Supporting the Next Generation Science Standards
Laconia Daily Sun, here, Jane Westlake, said on April 13,
Kudos to New Hampshire’s Board of Education for standing up to Frank Edelblut, Sununu’s controversial pick for education commissioner. The board recently voted unanimously to refuse Edelblut’s request to review the state’s school science standards.
The board adopted the Next Generation Science Standards last year after a two-year-long review. Edelblut requested another review because NGSS had been given a grade of “C” by the Fordham Institute. However, Jack Hassard, a former high school science teacher and professor emeritus of science education at Georgia State University, describes Fordham as an “ultra-conservative” organization, whose criteria used to evaluate the NGSS are “low-level, mediocre at best.” According to Hassard, Fordham “appears to have had their eyes closed” during the past 30 years, when “many of the creative ideas … emerged in science teaching.” The Board of Education agreed. As board member Bill Duncan stated, “Fordham’s view of the standards is from 1950 science teaching.”
Sununu’s choice of Edelblut was met with much criticism. He and his wife home-schooled their children and he has had no professional public education experience. According to state law, education commissioners “shall be qualified to hold their positions by reason of education and experience.” Because of Edelblut’s lack of experience and his conservative views on education, critics were fearful that his appointment was strictly political. It appears that their fears were well-founded.
If you are concerned about the current attack on science and gutting of the EPA by the Trump administration and Republican leaders, please join the worldwide March for Science on Earth Day, April 22, which includes satellite marches in Concord and Portsmouth. For more information, search March for Science Concord NH or March for Science Portsmouth NH on Facebook.
Brian Stisser, wrote in a letter printed in the April 24th Union Leader
To the Editor: The Granite State is an amazing place to raise children. The parks, the outdoor activities, the (generally) low crime rates and excellent schools are all great draws for young families. In spite of this, our state is losing, rather than attracting, families.As the parents of a toddler, one topic my wife and I often discuss when one of us is approached for some job opportunity in another state is the lack of statewide all-day kindergarten in New Hampshire. Early education has a profound impact on the rest of a child’s education. As parents, we must give our son every opportunity possible, even if that means sacrificing the many things we love about this state.
If we want to reverse the economically damaging trend of young people leaving New Hampshire, we must address the causes. The funding for all-day kindergarten in Gov. Sununu’s budget or SB 191 offers an opportunity to do just that.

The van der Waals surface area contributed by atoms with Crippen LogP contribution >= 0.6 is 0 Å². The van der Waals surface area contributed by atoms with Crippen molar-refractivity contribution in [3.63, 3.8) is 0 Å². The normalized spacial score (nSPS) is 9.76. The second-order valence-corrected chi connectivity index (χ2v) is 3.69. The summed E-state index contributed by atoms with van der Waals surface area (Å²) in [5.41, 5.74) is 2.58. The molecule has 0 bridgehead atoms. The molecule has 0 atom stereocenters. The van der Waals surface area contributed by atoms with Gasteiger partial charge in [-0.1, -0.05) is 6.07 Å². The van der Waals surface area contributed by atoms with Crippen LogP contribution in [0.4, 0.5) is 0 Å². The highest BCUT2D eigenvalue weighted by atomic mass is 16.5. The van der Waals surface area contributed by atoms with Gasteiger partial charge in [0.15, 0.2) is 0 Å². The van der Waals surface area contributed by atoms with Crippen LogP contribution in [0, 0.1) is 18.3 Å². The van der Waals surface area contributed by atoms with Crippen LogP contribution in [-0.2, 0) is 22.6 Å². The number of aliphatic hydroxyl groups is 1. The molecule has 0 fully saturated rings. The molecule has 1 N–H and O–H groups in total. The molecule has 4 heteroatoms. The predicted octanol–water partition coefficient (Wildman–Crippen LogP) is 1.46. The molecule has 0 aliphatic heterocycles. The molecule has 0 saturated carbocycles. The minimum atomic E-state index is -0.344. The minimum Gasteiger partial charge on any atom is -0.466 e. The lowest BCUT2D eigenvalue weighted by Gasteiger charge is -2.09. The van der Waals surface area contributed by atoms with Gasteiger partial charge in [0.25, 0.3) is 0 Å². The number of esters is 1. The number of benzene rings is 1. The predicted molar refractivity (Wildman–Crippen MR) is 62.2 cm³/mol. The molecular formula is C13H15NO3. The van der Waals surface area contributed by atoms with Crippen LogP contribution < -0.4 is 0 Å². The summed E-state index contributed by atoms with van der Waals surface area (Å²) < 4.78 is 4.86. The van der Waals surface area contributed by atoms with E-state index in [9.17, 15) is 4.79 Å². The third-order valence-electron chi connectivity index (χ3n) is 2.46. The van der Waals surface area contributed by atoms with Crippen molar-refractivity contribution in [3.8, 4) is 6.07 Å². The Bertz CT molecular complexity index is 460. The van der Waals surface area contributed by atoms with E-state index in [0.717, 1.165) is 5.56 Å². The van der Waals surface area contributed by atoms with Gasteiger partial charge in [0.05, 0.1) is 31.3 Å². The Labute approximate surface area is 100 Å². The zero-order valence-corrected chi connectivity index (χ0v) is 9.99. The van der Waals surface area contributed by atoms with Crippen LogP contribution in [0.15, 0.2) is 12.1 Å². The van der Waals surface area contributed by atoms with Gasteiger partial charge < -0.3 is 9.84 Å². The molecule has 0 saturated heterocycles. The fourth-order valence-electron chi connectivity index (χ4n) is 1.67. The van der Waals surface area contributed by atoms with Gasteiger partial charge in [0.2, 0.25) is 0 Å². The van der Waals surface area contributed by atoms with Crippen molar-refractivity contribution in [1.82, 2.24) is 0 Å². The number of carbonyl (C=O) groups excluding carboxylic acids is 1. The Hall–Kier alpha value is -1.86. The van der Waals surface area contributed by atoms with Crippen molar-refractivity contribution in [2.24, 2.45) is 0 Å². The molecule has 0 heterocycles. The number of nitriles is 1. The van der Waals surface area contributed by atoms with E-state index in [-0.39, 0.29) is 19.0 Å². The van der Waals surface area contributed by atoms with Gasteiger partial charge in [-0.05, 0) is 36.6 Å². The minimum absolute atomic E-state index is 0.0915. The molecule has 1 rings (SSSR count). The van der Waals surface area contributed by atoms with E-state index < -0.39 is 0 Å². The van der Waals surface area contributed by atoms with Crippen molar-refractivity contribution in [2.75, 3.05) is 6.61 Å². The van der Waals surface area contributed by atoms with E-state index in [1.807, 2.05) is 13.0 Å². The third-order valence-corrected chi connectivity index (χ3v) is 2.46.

Senator Reagan: Right on child nutrition, wrong to Commissioner Edelblut’s reorganization
Corinne Dodge writes in an April 25 letter to the Concord Monitor,
An open letter to Sen. John Reagan: Last week, I publicly acknowledged you as being the one Republican senator who voted against a bill that would in effect potentially reduce or eliminate access to nutrition to more than 40,000 children in New Hampshire (Senate Bill 7).
Naturally I assumed that you were such a strong supporter of children in need that you would vote against your party affiliation in order to protect New Hampshire children.
I was wrong. I read this week that at the request of Education Commissioner Frank Edelblut you “introduced an amendment to HB 356 to vastly expand the role of the commissioner of education.” Among the many other unwise changes this bill would make is to assign Edelblut as administrator of special education law and put him in control of the Division of Instruction for Children with Autism Spectrum Disorders and the Division of Career Technology and Adult Learning.
Edelblut’s work background is as an accountant, auditor and venture capitalist. His children are home-schooled. He has no background in education. I do have an educational background in special education, and have been working since 1969 with severely and multiply disabled children.
It is unethical and unwise for the state to put the education of these children in the hands of one man who has no experience with general or special education. Submitting your amendment and circumventing a public hearing on it indicates that you are attempting to undermine New Hampshire public education.